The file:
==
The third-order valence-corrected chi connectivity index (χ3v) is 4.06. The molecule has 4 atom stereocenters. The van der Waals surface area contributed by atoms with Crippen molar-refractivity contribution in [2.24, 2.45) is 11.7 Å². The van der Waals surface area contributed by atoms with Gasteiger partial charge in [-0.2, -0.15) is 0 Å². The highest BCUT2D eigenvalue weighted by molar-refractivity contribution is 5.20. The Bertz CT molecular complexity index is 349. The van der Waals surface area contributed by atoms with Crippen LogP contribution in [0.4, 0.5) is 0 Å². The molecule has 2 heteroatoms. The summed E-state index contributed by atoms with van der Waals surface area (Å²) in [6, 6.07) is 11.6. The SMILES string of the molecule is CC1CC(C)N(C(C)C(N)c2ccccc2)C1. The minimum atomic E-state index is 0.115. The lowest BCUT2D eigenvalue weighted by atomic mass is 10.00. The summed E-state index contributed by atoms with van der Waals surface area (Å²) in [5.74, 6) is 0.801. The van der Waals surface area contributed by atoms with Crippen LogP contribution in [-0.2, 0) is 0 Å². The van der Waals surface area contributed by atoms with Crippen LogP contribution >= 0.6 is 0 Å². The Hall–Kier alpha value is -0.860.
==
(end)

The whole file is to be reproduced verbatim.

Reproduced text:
The third-order valence-corrected chi connectivity index (χ3v) is 4.06. The molecule has 4 atom stereocenters. The van der Waals surface area contributed by atoms with Crippen molar-refractivity contribution in [2.24, 2.45) is 11.7 Å². The van der Waals surface area contributed by atoms with Gasteiger partial charge in [-0.2, -0.15) is 0 Å². The highest BCUT2D eigenvalue weighted by molar-refractivity contribution is 5.20. The Bertz CT molecular complexity index is 349. The van der Waals surface area contributed by atoms with Crippen LogP contribution in [0.4, 0.5) is 0 Å². The molecule has 2 heteroatoms. The summed E-state index contributed by atoms with van der Waals surface area (Å²) in [6, 6.07) is 11.6. The SMILES string of the molecule is CC1CC(C)N(C(C)C(N)c2ccccc2)C1. The minimum atomic E-state index is 0.115. The lowest BCUT2D eigenvalue weighted by atomic mass is 10.00. The summed E-state index contributed by atoms with van der Waals surface area (Å²) in [5.74, 6) is 0.801. The van der Waals surface area contributed by atoms with Crippen LogP contribution in [-0.2, 0) is 0 Å². The van der Waals surface area contributed by atoms with Crippen LogP contribution >= 0.6 is 0 Å². The Hall–Kier alpha value is -0.860.